back after this race,” he added, consolidating his reputation for making bold statements of intent. A great time in Berlin was on the cards from the outset after South Africa’s Ruben Ramolefi did the hard work at the front for the first kilo and passed that marker in 2:41.90. Paul Koech, one of four Kenyans in the race thanks to defending champ Brimin Kipruto’s getting a wildcard, then got to the front and kept on cranking out fast laps until just before the bell, going past 2K in 5:22.79. There was clear daylight between the lead-
Kemboi Good As His Word
12 — November 2009
p12 (m1500-St).indd 12
ing pack of four and the rest of the field from two laps from home and Kemboi took the lead with 420m to go. Koech, France’s Bob Tahri and Kenyan Richard Matelong initially stayed hard on his heels but Kemboi hit another gear coming into the backstraight. Once away, no one else could challenge Kemboi, despite him easing up around 7 meters before the line and possibly tossing away the chance to go sub-8:00. Kemboi became the 8th winner from Kenya in the last 10 editions, the phenomenal streak only broken by the Kenyan-born Shaheen who won under the Qatari flag of convenience in ’03 and ’05 before chronic injury. A strong finish off the last barrier saw Matelong PR with 8:00.89 and add a silver to the bronze he got two years ago in Osaka. Tahri also broke new ground as he improved his recent European Record to 8:01.18, outleaning the luckless Koech on the line. Track & Field News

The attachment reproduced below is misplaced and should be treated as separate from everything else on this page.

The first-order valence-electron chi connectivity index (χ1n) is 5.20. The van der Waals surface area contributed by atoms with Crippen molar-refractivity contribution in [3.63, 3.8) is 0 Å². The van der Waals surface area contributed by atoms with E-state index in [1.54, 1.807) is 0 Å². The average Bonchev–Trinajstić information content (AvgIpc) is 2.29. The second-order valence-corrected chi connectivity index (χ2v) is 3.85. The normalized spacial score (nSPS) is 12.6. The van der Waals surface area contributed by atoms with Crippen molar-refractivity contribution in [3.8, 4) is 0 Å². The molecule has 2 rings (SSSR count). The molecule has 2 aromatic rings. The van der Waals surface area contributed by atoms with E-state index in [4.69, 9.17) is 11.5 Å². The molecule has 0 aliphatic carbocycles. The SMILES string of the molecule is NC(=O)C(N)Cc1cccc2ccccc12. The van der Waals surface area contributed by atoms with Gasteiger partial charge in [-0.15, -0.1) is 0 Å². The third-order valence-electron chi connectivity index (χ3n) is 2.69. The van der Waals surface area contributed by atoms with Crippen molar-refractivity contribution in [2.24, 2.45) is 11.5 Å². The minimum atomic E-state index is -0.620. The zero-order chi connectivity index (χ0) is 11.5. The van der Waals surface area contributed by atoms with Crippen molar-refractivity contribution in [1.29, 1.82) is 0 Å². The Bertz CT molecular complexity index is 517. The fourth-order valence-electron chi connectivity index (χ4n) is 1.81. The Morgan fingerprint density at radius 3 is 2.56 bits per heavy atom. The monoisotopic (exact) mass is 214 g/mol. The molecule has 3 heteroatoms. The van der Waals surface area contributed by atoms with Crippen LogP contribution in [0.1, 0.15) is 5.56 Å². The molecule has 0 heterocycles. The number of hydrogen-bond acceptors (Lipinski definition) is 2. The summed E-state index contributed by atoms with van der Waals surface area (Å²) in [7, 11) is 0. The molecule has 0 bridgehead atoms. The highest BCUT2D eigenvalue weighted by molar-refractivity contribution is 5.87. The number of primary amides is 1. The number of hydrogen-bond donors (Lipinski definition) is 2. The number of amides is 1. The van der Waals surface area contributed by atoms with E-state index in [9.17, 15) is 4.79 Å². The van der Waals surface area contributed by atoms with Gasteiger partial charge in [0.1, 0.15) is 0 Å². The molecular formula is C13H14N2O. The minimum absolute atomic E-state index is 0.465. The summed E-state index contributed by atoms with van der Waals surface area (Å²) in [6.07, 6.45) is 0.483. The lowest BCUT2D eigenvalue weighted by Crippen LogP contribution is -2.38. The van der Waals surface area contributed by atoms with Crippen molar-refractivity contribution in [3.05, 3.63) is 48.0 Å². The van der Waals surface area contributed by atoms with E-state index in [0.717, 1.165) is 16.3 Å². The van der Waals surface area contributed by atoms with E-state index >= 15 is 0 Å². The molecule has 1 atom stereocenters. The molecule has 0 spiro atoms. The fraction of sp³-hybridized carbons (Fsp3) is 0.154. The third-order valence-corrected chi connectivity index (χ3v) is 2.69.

9/17/09 10:00:51 AM
Another Pair Of Medals For Lagat by Sieg Lindstrom
The Bible Of The Sport